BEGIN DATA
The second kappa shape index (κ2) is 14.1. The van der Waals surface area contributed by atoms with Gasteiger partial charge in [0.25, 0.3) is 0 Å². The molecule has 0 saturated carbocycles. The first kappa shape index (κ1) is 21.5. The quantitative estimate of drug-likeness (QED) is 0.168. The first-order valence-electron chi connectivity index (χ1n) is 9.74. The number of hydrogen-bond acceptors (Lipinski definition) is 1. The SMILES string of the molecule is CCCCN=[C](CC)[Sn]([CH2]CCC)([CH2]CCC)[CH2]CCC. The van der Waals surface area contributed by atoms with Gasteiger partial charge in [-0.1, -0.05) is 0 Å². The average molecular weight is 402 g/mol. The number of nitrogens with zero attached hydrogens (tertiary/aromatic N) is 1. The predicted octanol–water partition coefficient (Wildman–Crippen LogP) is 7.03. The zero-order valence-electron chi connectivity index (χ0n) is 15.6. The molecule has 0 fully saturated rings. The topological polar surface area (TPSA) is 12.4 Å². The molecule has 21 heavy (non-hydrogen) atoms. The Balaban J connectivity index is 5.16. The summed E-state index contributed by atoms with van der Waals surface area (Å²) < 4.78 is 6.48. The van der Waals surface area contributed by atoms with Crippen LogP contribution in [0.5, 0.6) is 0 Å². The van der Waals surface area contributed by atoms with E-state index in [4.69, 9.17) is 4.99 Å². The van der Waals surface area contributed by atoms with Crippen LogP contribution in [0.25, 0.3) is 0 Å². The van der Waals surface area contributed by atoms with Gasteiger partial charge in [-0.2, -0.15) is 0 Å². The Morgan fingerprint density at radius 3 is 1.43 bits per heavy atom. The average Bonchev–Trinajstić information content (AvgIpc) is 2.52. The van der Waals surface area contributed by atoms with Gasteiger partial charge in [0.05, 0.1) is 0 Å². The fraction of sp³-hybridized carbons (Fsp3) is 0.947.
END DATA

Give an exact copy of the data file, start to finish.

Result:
The second kappa shape index (κ2) is 14.1. The van der Waals surface area contributed by atoms with Gasteiger partial charge in [0.25, 0.3) is 0 Å². The molecule has 0 saturated carbocycles. The first kappa shape index (κ1) is 21.5. The quantitative estimate of drug-likeness (QED) is 0.168. The first-order valence-electron chi connectivity index (χ1n) is 9.74. The number of hydrogen-bond acceptors (Lipinski definition) is 1. The SMILES string of the molecule is CCCCN=[C](CC)[Sn]([CH2]CCC)([CH2]CCC)[CH2]CCC. The van der Waals surface area contributed by atoms with Gasteiger partial charge in [-0.1, -0.05) is 0 Å². The average molecular weight is 402 g/mol. The number of nitrogens with zero attached hydrogens (tertiary/aromatic N) is 1. The predicted octanol–water partition coefficient (Wildman–Crippen LogP) is 7.03. The zero-order valence-electron chi connectivity index (χ0n) is 15.6. The molecule has 0 fully saturated rings. The topological polar surface area (TPSA) is 12.4 Å². The molecule has 21 heavy (non-hydrogen) atoms. The Balaban J connectivity index is 5.16. The summed E-state index contributed by atoms with van der Waals surface area (Å²) < 4.78 is 6.48. The van der Waals surface area contributed by atoms with Crippen LogP contribution in [0.5, 0.6) is 0 Å². The van der Waals surface area contributed by atoms with E-state index in [4.69, 9.17) is 4.99 Å². The van der Waals surface area contributed by atoms with Crippen LogP contribution in [0.25, 0.3) is 0 Å². The van der Waals surface area contributed by atoms with Gasteiger partial charge in [-0.2, -0.15) is 0 Å². The Morgan fingerprint density at radius 3 is 1.43 bits per heavy atom. The average Bonchev–Trinajstić information content (AvgIpc) is 2.52. The van der Waals surface area contributed by atoms with Gasteiger partial charge in [0.05, 0.1) is 0 Å². The fraction of sp³-hybridized carbons (Fsp3) is 0.947.